Fur Style

By Karen Parr-Moody

Fur is certainly one of the best fabrics for warding off the elements and keeping the wearer toasty. But it is rarely worn for practicality alone. As much as a fur coat or accessory is a giver of warmth, it tops off the wearer's fashion statement.


Carol Williams, proprietress of Aunt Enid’s Attic, Booth B-110, always has a bevy of furs among her fabulous vintage wares. The inspiration for her booth is her Aunt Enid, who was a glamorous radio personality in Miami and Atlanta in the ‘40s.

 

"She traveled the world, wrote books, and interviewed movie stars and famous people on the air while pitching the newest fashion trends for Davison's and Burdine's department stores," Williams says today of her illustrious forebear.  

 

Following in her aunt's footsteps, Williams is a lover of all things glamorous -- including fur.

 

"I love furs," says Williams. "First of all, I think they add a real touch of glamour to any outfit. And I just kind of like that glam look from 1940s Hollywood."

 

One piece she currently has at GasLamp is a gorgeous black cord swing cord with a white mink shawl collar and double cuffs. Dated to the era of the late '50s, early '60s, it hails from Seymour Paisin, a widely known and well-respected department store in Chicago that was popular during that time period (photo, right; $450, Aunt Enid's Attic,  Booth-110).  

 

"That coat has three-quarter sleeves," says Williams. "I think it would look so good with some crunch gloves up to the elbow."

 

 

 

 

 

Another thing Williams loves about the Seymour Paisin coat is that the white mink fur has faint black tips on it. "That's just unbelievable," she says. "I've never seen mink like that. I thought it was just incredible. And the thing about that coat is, in this part of the country it hardly ever gets cold enough to wear a full-length fur, but that coat would be perfect because it's not as heavy as a full-length mink would be."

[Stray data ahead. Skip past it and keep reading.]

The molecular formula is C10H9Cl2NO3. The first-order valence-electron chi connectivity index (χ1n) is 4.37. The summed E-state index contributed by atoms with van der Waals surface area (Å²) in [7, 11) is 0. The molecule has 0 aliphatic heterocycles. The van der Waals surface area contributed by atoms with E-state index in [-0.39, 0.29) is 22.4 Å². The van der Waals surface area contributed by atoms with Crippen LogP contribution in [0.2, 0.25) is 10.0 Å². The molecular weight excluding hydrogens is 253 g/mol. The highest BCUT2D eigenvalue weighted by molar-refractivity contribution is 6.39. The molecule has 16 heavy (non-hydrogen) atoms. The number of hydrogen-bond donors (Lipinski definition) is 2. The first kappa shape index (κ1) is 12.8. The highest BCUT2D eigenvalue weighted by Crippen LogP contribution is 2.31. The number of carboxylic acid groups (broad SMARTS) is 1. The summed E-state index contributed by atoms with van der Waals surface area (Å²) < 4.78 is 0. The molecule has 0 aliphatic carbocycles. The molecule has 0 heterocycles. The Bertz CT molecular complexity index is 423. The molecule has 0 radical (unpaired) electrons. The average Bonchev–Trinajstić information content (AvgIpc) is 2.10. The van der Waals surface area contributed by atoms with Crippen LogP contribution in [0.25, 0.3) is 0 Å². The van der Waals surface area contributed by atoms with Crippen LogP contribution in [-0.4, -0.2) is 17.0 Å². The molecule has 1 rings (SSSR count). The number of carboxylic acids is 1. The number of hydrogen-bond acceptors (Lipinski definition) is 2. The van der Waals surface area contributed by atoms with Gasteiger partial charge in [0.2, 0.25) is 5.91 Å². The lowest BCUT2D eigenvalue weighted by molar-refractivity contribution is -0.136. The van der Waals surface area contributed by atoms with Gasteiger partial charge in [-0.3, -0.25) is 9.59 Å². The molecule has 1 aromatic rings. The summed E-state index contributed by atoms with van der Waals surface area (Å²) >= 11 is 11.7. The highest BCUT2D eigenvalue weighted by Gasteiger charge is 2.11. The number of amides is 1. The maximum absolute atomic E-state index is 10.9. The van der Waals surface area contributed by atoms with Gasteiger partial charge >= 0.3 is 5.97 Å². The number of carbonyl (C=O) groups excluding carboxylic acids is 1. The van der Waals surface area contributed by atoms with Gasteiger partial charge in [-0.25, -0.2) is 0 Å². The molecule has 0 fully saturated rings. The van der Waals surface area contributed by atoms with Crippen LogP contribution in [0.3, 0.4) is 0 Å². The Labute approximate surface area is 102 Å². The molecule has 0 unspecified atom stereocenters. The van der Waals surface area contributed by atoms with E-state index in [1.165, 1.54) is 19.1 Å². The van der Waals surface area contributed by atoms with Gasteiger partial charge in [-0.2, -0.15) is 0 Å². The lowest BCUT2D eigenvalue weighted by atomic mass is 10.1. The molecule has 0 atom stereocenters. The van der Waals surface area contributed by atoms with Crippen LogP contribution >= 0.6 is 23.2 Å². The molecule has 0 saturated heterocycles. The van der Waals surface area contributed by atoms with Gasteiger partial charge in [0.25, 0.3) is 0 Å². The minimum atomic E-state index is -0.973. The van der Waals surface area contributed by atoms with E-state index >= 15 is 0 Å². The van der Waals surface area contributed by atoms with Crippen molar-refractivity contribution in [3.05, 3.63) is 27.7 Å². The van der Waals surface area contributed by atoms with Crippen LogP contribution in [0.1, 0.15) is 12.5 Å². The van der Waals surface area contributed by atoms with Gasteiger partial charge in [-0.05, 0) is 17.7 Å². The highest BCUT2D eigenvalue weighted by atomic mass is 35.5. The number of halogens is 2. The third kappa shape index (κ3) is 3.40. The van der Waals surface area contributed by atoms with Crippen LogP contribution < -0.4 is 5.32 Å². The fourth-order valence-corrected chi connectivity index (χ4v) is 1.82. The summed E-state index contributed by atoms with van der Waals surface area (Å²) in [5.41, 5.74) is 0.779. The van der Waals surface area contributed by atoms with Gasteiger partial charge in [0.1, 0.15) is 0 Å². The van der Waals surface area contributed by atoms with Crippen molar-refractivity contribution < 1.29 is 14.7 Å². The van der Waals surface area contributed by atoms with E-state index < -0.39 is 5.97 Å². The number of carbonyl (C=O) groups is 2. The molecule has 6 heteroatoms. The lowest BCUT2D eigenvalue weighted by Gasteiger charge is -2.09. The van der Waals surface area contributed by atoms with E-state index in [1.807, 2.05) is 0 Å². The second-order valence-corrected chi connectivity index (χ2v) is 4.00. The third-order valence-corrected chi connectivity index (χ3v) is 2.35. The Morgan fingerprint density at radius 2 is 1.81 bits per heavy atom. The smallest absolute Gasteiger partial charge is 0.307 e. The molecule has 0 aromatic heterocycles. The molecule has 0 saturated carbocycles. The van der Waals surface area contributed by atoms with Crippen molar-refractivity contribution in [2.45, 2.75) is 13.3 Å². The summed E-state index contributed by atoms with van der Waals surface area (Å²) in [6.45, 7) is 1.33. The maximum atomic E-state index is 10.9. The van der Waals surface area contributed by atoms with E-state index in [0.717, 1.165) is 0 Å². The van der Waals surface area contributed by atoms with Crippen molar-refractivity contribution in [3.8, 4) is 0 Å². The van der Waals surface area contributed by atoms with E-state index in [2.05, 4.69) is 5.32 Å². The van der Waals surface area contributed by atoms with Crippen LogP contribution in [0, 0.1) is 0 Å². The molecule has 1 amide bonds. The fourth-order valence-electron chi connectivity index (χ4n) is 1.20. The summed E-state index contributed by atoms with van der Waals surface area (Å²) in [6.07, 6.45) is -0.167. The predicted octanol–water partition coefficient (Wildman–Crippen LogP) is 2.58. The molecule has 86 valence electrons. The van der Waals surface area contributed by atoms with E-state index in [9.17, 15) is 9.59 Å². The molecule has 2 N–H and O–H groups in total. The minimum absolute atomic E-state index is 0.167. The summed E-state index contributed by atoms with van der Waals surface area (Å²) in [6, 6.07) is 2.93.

Another mink-trimmed number she has for sale right now is a fabulous white brocade dress with a matching jacket trimmed in a mink collar. "Isn't that gorgeous?" Williams says of the ensemble, which comes complete with rhinestone button detailing at the waist (photo, left, $125; currently located in the Front Collaboration Booth).

 

 

 

 

 

 

 


For those who would like to add some fur trim to an existing jacket, coat or sweater, Williams also sells stand-alone collars such as the silver furs in the photo, right (larger fur, $165; smaller fur, $48; both at Booth B-110).

 

 

 

 

 

Fur stoles are a fun item to toss on over a cocktail dress or to wear with jeans on a weekend; they're highly versatile. Williams currently features the mink stole in the photo, left, which is from the longtime furrier Peter Duffy in New York City ($145; B-110). It is from the 1930s or 1940s and has an Art Deco construction that features the pelts arranged in a lateral fashion, which is unusual. The color is simply beautiful, and there are nice hand-warming pockets in the front.

Williams not only sells vintage furs, she wears them herself, including real and faux.

 

"I have a faux leopard swing coat that I got for $5 in a thrift store on Nolensville Road," she says. "I wear that with leggings, with jeans; I wear it a lot. And right now I'm wearing a little mink jacket I bought at an antique store in Ohio. It's the warmest coat I have, I wear it all the time."

Williams also thinks that buying vintage fur is a more guilt-free alternative to contemporary fur. Since the animal has been dead for decades, it isn't part of the contemporary supply chain. She also thinks vintage fur is a smart financial choice.

"I think you get a better quality, for sure, and of course the value for the price is incredible," she says. "It's the warmest thing you're ever going to wear. If you're in a cold climate or if you want to go to a football game and stay warm, that's the thing to wear. The Eskimos, that's what they do, they wear fur!"
 

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